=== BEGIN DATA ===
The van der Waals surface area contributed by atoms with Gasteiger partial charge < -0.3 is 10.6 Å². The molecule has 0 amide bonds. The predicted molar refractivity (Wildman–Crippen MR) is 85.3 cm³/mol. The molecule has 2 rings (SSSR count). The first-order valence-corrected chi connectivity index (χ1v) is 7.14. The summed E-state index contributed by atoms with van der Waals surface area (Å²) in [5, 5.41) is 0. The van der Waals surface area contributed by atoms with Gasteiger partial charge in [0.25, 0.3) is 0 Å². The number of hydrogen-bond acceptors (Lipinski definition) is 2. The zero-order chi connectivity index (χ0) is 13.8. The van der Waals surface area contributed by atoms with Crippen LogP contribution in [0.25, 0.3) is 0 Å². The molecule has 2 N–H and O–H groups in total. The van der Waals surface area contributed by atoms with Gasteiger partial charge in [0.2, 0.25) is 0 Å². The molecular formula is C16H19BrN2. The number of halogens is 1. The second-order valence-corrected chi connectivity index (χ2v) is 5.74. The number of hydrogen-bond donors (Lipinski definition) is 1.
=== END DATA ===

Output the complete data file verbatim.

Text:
The van der Waals surface area contributed by atoms with Gasteiger partial charge < -0.3 is 10.6 Å². The molecule has 0 amide bonds. The predicted molar refractivity (Wildman–Crippen MR) is 85.3 cm³/mol. The molecule has 2 rings (SSSR count). The first-order valence-corrected chi connectivity index (χ1v) is 7.14. The summed E-state index contributed by atoms with van der Waals surface area (Å²) in [5, 5.41) is 0. The van der Waals surface area contributed by atoms with Gasteiger partial charge in [0.25, 0.3) is 0 Å². The number of hydrogen-bond acceptors (Lipinski definition) is 2. The zero-order chi connectivity index (χ0) is 13.8. The van der Waals surface area contributed by atoms with Crippen LogP contribution in [0.25, 0.3) is 0 Å². The molecule has 2 N–H and O–H groups in total. The van der Waals surface area contributed by atoms with Gasteiger partial charge in [0.2, 0.25) is 0 Å². The molecular formula is C16H19BrN2. The number of halogens is 1. The second-order valence-corrected chi connectivity index (χ2v) is 5.74. The number of hydrogen-bond donors (Lipinski definition) is 1.